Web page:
I agree entirely -- search and topical taxonomies have a lot to offer each other, and it's self-defeating to separate them. I'm strongly encouraging my clients to set up processes to provide a lot of communication. My search clients are feeding them user vocabulary as expressed in search logs, and setting up systems to search zones within the taxonomy. The taxonomy people sometimes identify areas that are not being indexed, which helps the search improve coverage.

The other aspect relates to user experience of the site (or intranet). Taxonomy people are much more interested in vocabulary and usability. Best Bets and synonyms and suggestions for additional content are continuing issues (and opportunities) that fit much better with taxonomies than the technical issues of search. The last thing we need is duplicate effort to identify these elements. I encourage my clients to integrate an ongoing process to manage Best Bets and synonyms as part of the taxonomy maintenance.

In other words: librarian full employment act!

Comment: Walter Underwood (Jul 2, 2004)

People don't tend to think of taxonomy as technology. It is much older than computers, so it must be easy and well-understood, right? Search engines are also simple, but they are mysterious and must be tended by specialists in white coats.

Here is one way to tie them together: every query makes an ad hoc category. The search results are a stab at populating that category. Some queries match common categories, like "HR: Vacation and Holidays". Carefully populating those categories will improve productivity when that matches an query.

Check out the US Geological Survey for a decent example of categories and search. There are some things I'd improve, but it is pretty good. http://search.usgs.gov/

Disclaimer: USGS uses Ultraseek CCE. I work on Ultraseek and wrote CCE.

Prentiss: I did a CCE taxonomy for Rice to exercise the product on my development box. Want it?

Also, there is often a mismatch between search and content. Part of writing for search is to think about what kind of answer your document is. What user questions does it answer? If it doesn't answer any, you can drop it. If it does, make sure that it can be found by those queries, and that the title reflects the answer. If it doesn't look like an answer in the search engine, it isn't really an answer.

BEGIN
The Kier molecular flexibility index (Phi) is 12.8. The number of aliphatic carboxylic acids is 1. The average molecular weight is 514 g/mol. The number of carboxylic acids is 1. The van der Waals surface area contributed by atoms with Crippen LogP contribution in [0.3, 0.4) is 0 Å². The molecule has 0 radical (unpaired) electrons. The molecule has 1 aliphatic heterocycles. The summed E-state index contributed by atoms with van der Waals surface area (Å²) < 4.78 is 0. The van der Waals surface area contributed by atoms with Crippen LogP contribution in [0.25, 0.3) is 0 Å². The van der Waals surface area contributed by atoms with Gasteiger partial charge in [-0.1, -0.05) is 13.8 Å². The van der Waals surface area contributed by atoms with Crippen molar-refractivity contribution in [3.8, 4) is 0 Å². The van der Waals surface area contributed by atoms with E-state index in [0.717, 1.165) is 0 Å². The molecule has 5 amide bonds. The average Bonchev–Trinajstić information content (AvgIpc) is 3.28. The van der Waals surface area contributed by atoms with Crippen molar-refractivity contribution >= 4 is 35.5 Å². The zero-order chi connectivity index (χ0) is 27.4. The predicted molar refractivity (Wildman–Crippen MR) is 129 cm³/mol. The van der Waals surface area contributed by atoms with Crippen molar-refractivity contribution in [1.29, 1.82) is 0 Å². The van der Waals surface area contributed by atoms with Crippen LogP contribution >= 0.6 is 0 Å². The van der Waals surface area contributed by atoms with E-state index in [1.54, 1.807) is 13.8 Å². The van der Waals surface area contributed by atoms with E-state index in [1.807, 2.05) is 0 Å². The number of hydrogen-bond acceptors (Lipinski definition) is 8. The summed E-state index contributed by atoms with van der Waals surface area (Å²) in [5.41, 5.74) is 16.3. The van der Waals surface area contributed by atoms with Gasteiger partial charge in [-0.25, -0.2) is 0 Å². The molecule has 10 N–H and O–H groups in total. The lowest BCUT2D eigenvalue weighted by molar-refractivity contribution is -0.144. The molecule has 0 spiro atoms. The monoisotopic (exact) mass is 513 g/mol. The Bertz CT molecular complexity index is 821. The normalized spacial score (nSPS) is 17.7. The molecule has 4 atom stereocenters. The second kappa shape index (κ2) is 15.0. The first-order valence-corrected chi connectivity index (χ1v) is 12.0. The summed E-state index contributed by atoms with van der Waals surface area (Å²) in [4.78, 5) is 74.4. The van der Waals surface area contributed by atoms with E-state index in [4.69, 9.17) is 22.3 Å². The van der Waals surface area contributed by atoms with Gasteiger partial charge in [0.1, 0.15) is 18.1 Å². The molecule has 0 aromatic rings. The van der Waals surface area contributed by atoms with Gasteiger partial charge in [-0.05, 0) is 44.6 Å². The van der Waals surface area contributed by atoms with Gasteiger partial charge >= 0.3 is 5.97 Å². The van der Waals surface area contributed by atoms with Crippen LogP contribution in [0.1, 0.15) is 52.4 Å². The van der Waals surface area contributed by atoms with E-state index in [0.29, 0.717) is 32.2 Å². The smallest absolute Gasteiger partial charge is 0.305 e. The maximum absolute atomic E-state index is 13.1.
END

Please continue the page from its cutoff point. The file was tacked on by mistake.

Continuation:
Comment: John O'Gorman (Jul 3, 2004)

I have a question. First an observation. I like the USGS site from the search point of view - nice job, Walter - and I understand, given the diverse nature of the audience and the rangel of material that the USGS covers, that the potential vocabulary is quite large. My question, especially in light of Walter's comments about writing content for search, is this:
In an environment like a corporation, is the vocabulary sufficiently small to implement a more formal tagging method, where authors, upon completion and/or submission of a piece of corporate content, are asked to provide 6 - 10 values that would make the content easier to find?

Comment: John O'Gorman (Jul 8, 2004)

Another observation/question pair for the forum.

The reason that search has to be done at all is because the information the user is looking for is part of a much larger delivery context. It might be buried in a book, in a Help system, and/or a website. A side-bar observation is that someone has categorized the information in such a way that it is not evident to the user just where in the taxonomy or structure of the delivery context.

Here's the question. Could we obviate the need for taxonomies, hierarchies, and keywords if we focused author activity into answering one question at a time: like - what is the user objective that makes this information useful? In a related field, would this make activities like content analysis equivalent but not limited to document deconstruction with the same objective in mind?

Comment: Lou (Jul 8, 2004)

Interesting suggestion; but wouldn't you still need some sort of thesaural capability to handle synonyms?

Comment: John O'Gorman (Jul 11, 2004)

Lou, I think I know what you mean - and maybe we should do this offline - but could you give me an example of how different users might use synonyms to acheive the same objective. Thanks.

Comment: Lou (Jul 12, 2004)

Sure 'nough: let's say an author described her document as being about "policies". But you'd search for "guidelines* and I'd search for "procedures". You and I are both out of luck because her document, though relevant to our information needs, wasn't retrieved by either of our queries. We all have the same objective, you, me and the author, but without some sort of synonym handling in place, none of us achieve that objective.

Comment: John O'Gorman (Jul 12, 2004)

Good example. This is where I would make a pitch for orthogonal attribution and search. It is simpler and easier than attempting to maintain synonym handling, and practically guarantees a hit every time.

'Orthogonal' is a fancy way of saying that two or more dimensions intersect at right angles. It is another way of saying that values on one dimension are completely independent of values on another dimension. Grids on a map (two dimension)work this way, and objects in three dimensional space can be located using one value from each of three orthogonal dimensions. Orthogonality guarantees that given any three values (coordinates) and a point of reference, a person can locate their objective (content).